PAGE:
The German government has been paying about $1,400 a month to a man who once allegedly guarded Osama bin Laden.

    “Sami A.," from Tunisia, is said to have worked for the al-Qaeda leader in 2000 in Afghanistan.

    The 42-year-old has lived in Germany since 1997, receiving about $1,429 a month in welfare payments. (His full name has not been reported in the German media because of the country's privacy rules.)

    Sami A. traveled to Germany on a student visa more than two decades ago. In 2000, he allegedly trained at one of bin Laden's terrorist camps. His purported position in al-Qaeda was revealed in a 2005 trial in Düsseldorf, Germany. During the trial, a witness told the judge that Sami A. had worked for bin Laden.

    He has denied any links to al-Qaeda, but a judge found the witness testimony credible. Sami A.'s asylum request was denied in 2006, and a court in Münster called him “an acute and considerable danger for public security.”

    Even now, the Evening Standard reports, Sami A. is thought to maintain ties with Islamist circles. He lives with his wife and four children in Bochum, a city in western Germany. He must report to the local police station daily.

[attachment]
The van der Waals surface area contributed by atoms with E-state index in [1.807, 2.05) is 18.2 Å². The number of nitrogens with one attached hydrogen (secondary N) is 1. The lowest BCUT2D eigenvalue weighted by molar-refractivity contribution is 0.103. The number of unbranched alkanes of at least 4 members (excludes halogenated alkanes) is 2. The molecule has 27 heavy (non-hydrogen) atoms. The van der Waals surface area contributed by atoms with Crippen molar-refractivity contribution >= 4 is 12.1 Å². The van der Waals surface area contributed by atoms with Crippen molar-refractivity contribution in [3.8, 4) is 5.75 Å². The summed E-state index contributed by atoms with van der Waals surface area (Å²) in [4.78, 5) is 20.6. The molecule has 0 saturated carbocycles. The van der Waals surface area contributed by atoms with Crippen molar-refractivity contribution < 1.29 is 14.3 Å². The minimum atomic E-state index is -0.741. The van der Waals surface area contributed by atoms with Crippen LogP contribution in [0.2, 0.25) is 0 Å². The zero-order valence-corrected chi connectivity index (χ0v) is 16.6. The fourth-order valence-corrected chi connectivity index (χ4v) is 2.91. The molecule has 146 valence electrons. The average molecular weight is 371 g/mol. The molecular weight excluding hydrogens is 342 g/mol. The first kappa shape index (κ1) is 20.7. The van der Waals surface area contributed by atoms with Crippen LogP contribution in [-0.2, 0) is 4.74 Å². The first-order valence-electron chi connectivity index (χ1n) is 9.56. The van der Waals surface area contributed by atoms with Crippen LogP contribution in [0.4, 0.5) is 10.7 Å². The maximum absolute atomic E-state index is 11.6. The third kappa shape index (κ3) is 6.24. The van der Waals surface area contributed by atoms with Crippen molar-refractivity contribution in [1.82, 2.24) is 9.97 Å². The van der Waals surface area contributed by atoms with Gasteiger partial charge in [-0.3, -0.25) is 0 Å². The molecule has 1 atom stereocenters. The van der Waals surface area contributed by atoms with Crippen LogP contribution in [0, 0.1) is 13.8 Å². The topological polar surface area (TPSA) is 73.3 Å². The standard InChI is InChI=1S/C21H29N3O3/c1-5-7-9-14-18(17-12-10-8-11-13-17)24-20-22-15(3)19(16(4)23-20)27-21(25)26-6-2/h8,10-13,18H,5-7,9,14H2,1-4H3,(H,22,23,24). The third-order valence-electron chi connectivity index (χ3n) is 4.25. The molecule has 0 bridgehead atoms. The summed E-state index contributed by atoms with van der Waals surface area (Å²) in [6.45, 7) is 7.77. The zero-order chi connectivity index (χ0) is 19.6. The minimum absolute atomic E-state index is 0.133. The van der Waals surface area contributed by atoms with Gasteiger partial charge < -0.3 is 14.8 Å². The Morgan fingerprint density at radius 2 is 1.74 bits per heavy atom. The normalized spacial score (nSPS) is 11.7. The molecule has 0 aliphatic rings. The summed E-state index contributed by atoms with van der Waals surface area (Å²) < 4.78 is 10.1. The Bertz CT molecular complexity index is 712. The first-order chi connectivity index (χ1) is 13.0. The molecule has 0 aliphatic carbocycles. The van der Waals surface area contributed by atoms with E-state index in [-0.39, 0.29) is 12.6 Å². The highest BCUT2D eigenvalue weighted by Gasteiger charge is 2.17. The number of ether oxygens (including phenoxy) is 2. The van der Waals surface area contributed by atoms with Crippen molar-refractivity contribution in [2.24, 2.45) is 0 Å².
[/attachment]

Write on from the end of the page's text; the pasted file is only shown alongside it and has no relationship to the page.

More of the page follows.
Sami A. was not deported to Tunisia after the denial of his asylum request because of fears that he might be tortured there. As the BBC explains, “Tunisia and its Arab neighbors are not on the list of safe countries of origin to which migrants can be deported.”

    At least three of the hijackers in the 9/11 attacks were members of an al-Qaeda cell based in Hamburg.

    The news of Sami A.'s welfare payments was confirmed by the government of North Rhine-Westphalia state, after inquiries from the hard-right Alternative for Germany party. AfD is staunchly opposed to immigration. In a news release, AfD decried the decision, writing, “What fate awaits Sami A. in Tunisia is not the problem of German taxpayers. To protect and financially equip an Islamist, to feed hundreds of thousands of illegal immigrants while less and less remains for our own people is not acceptable, but it suits [Chancellor Angela] Merkel’s [vision for] Germany.”
    The BBC quote is pretty cringe-worthy. Yes, Tunisia is not on the "safe country" list. No, that doesn't mean that he can't be deported. The reason why he isn't deported is that in virtually any state we could deport him to he'd face either capital punishment, torture or extradition to the USA (which amounts to the same thing). It is also somewhat doubtful he can be deported since his wife was naturalized as a German citizen around 2005 - shortly before he married her - and their kids born after that have German citizenship. An attempt by him to get permanent residence based on that was denied in 2009.